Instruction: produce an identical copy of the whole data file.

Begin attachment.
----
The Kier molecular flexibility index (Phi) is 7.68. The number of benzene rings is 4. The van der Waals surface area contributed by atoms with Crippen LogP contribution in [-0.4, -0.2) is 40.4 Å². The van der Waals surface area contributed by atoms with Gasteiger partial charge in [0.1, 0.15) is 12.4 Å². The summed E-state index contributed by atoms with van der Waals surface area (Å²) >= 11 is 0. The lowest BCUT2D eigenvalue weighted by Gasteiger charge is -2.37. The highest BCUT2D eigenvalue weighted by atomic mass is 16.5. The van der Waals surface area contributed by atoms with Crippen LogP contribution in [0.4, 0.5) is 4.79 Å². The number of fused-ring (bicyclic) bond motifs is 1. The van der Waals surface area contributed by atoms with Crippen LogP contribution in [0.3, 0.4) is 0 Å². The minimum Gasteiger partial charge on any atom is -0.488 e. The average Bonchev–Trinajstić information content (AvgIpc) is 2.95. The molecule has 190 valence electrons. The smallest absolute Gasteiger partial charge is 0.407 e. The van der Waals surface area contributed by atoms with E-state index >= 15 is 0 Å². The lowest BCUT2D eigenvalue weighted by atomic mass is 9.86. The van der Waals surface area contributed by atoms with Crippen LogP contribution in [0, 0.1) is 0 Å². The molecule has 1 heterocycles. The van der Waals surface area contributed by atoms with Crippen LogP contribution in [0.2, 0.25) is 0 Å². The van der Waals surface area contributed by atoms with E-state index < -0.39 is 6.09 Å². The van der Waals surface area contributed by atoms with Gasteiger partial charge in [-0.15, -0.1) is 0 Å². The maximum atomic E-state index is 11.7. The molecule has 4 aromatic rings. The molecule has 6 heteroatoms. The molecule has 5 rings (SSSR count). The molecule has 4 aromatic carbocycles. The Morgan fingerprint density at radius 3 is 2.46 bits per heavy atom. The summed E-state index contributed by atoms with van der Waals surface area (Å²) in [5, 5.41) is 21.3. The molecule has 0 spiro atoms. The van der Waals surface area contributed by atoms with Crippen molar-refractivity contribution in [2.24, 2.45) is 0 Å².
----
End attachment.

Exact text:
The Kier molecular flexibility index (Phi) is 7.68. The number of benzene rings is 4. The van der Waals surface area contributed by atoms with Crippen LogP contribution in [-0.4, -0.2) is 40.4 Å². The van der Waals surface area contributed by atoms with Gasteiger partial charge in [0.1, 0.15) is 12.4 Å². The summed E-state index contributed by atoms with van der Waals surface area (Å²) >= 11 is 0. The lowest BCUT2D eigenvalue weighted by Gasteiger charge is -2.37. The highest BCUT2D eigenvalue weighted by atomic mass is 16.5. The van der Waals surface area contributed by atoms with Crippen LogP contribution in [0.4, 0.5) is 4.79 Å². The number of fused-ring (bicyclic) bond motifs is 1. The van der Waals surface area contributed by atoms with Crippen LogP contribution in [0.3, 0.4) is 0 Å². The minimum Gasteiger partial charge on any atom is -0.488 e. The average Bonchev–Trinajstić information content (AvgIpc) is 2.95. The molecule has 190 valence electrons. The smallest absolute Gasteiger partial charge is 0.407 e. The van der Waals surface area contributed by atoms with E-state index >= 15 is 0 Å². The lowest BCUT2D eigenvalue weighted by atomic mass is 9.86. The van der Waals surface area contributed by atoms with Crippen LogP contribution in [0, 0.1) is 0 Å². The molecule has 1 heterocycles. The van der Waals surface area contributed by atoms with Crippen LogP contribution in [0.2, 0.25) is 0 Å². The van der Waals surface area contributed by atoms with E-state index < -0.39 is 6.09 Å². The van der Waals surface area contributed by atoms with Gasteiger partial charge in [-0.15, -0.1) is 0 Å². The maximum atomic E-state index is 11.7. The molecule has 4 aromatic rings. The molecule has 6 heteroatoms. The molecule has 5 rings (SSSR count). The molecule has 4 aromatic carbocycles. The Morgan fingerprint density at radius 3 is 2.46 bits per heavy atom. The summed E-state index contributed by atoms with van der Waals surface area (Å²) in [5, 5.41) is 21.3. The molecule has 0 spiro atoms. The van der Waals surface area contributed by atoms with Crippen molar-refractivity contribution in [2.24, 2.45) is 0 Å².